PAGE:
Nathan J. Robinson, The Tom Wolfe of T.J. Maxx, Says There Is No Cancel Culture, Then Gets Canceled
Print Friendly and PDF

Nathan J Robinson is a leftist pundit with a self-branding shtick of dressing in foppish three piece suits like he’s The Tom Wolfe of T.J. Maxx.

Not surprisingly, he has argued that Cancel Culture Is Not Real:

A friend comments: Of course, these days, a journalist saying “ I don’t believe in cancel culture” is becoming like the “I don’t believe in this local urban legend” speech in a horror movie.

So today…

Robby Soave of Reason has the details:

Nathan Robinson is editor of the leftist magazine Current Affairs, and until recently, a columnist for The Guardian. On Tuesday, he learned that his column would be discontinued.

The reason, according to Robinson, is that he tweeted a joke about U.S. military aid to Israel that perturbed The Guardian’s U.S. editor-in-chief, John Mulholland, who accused Robinson of spreading “fake news” and suggested the joke was anti-Semitic.

In December, Robinson tweeted a complaint that the COVID-19 relief package was looped in with $500 million worth of military aid to Israel. “Did you know that the US Congress is not actually permitted to authorize any new spending unless a portion of it is directed toward buying weapons for Israel?” lamented Robinson. “It’s the law.”

If it were not clear enough that this was a joke, Robinson followed up with a remark that this wasn’t actually a component of federal law, but it might as well be.

In other words, Robinson made a joke in one tweet by overstating the situation in a comic manner, then in the next tweet explained that the previous tweet was a joke.

Nevertheless, Robinson received an email from Mulholland, with whom he had never interacted previously. The email contained a link to the tweet and an assertion that Robinson was spreading fake news.

“No such law exists,” wrote Mulholland in reference to Robinson’s joke about a legal mandate to include more funding for Israel in all spending bills. “In which case this is, as one might say, fake news, irrespective of the later tweet.”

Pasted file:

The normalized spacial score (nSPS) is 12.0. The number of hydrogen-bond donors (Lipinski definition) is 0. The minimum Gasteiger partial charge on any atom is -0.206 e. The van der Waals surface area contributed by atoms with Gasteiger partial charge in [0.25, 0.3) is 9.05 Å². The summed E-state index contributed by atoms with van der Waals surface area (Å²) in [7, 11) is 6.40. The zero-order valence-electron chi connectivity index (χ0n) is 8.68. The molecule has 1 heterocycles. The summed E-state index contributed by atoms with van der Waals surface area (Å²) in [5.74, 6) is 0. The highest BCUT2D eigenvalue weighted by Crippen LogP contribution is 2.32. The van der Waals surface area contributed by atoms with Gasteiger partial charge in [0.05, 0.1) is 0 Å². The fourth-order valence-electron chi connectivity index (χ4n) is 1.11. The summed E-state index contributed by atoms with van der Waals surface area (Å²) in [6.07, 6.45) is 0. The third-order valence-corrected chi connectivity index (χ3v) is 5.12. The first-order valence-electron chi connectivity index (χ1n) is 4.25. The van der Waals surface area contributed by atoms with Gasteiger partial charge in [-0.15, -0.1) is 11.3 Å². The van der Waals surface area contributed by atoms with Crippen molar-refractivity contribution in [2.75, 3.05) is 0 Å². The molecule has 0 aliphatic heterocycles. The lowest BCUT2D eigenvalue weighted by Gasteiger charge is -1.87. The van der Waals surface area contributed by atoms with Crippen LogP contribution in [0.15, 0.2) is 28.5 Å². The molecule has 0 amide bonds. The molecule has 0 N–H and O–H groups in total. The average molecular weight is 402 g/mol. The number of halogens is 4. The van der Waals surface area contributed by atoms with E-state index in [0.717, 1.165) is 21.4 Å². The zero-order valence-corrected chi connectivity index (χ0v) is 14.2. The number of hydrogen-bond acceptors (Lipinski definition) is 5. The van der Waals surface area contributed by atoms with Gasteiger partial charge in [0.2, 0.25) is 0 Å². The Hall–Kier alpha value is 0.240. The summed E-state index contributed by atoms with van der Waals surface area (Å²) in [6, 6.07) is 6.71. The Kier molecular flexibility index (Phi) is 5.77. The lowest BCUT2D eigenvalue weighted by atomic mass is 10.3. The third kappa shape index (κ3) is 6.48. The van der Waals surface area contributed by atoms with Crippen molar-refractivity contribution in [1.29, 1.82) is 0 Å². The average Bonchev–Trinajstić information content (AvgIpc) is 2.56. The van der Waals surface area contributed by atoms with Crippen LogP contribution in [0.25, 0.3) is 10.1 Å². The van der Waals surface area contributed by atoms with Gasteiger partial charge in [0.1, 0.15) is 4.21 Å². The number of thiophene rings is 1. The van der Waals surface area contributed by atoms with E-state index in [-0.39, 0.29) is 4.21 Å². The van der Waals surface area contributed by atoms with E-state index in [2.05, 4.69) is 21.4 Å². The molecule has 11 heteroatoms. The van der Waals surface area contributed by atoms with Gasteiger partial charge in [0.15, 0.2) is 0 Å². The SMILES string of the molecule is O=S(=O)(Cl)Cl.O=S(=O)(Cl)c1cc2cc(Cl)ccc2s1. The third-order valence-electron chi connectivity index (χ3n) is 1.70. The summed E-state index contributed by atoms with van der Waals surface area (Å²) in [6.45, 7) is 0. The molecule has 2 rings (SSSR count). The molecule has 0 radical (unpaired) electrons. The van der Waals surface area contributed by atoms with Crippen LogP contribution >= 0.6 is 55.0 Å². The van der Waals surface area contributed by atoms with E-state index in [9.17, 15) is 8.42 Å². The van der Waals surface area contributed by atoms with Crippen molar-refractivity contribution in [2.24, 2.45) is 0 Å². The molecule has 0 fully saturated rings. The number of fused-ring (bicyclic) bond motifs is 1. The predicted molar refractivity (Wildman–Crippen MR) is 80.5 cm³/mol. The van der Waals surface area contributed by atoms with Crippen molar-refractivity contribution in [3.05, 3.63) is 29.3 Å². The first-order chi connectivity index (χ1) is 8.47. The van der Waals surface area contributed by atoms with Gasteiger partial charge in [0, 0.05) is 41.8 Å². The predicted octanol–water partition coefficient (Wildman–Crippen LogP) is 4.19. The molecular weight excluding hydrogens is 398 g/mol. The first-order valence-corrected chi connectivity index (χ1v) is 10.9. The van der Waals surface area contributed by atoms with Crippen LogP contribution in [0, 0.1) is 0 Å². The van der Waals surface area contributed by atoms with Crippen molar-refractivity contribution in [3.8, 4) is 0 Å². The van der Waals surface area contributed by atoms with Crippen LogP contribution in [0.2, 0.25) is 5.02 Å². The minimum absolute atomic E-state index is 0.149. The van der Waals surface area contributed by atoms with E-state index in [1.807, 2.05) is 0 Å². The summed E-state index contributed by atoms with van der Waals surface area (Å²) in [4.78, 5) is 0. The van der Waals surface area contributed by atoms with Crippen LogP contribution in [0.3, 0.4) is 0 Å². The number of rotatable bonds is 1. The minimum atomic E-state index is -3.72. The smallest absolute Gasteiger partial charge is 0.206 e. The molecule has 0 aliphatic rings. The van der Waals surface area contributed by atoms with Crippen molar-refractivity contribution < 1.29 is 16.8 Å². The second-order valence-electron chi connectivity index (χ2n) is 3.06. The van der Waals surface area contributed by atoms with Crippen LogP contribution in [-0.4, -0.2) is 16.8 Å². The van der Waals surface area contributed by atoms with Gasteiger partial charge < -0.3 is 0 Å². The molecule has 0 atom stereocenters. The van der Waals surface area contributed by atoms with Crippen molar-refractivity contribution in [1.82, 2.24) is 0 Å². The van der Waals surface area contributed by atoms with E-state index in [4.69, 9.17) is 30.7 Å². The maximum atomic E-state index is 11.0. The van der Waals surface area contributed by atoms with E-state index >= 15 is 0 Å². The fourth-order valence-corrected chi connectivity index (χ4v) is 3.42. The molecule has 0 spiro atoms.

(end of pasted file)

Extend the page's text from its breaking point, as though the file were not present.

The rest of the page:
“Given the reckless talk over the last year—and beyond—of how mythical ‘Jewish group/alliances’ yield power over all forms of U.S. public life I am not clear how this is helpful to public discourse,” Mulholland continued.

The bottom of the email included a quote—it was not clear from whom—that read: “Saying that the only Jewish state controls the most powerful country in the world is clearly anti-Semitic. The myth of ‘Jewish power’ informs murderous hatred. Delete this and apologise.”

Robinson says that his immediate reaction was to delete the tweet and apologize to Mulholland, not because he agreed with the criticism but because he didn’t want to lose his job.

“I need my income, and while it was deeply frustrating to me to have the Guardian policing my tweets, I grudgingly felt I would have to accept the new limits I expected would be imposed on my public speech,” wrote Robinson. “I knew that the censorship would be aggravating, but it seemed unavoidable and I hoped it would be limited.”

Mulholland thanked Robinson for complying, and Robinson expected that would be that. But over the next few weeks, The Guardian ceased running his columns. Finally, this week, Robinson received confirmation that his column was discontinued. Robinson says a Guardian editor confirmed that his Israel tweet was the reason. …

Mulholland did not respond to a request for comment, but a Guardian spokesperson sent me the following statement:

Nathan Robinson has written regularly for Guardian US but was neither a staff employee nor on contract. It is not true therefore that he was “fired”.

As we enter a new political era, we believe it’s important to publish diverse and original voices in our opinion pages. We continually review the range of regular columnists we publish and we would welcome further contributions from him in the future.

The Guardian supports its columnists to express a variety of perspectives on all topics, which are published on the site every day. Mr Robinson recognised that the tweets in question were ill-considered and it was his decision alone to delete them.

My new column mentions this growing Darkness at Noon–type insistence that We Didn’t Censor Your Tweets, You Censored Yourself:

[Comment at]

Print Friendly and PDF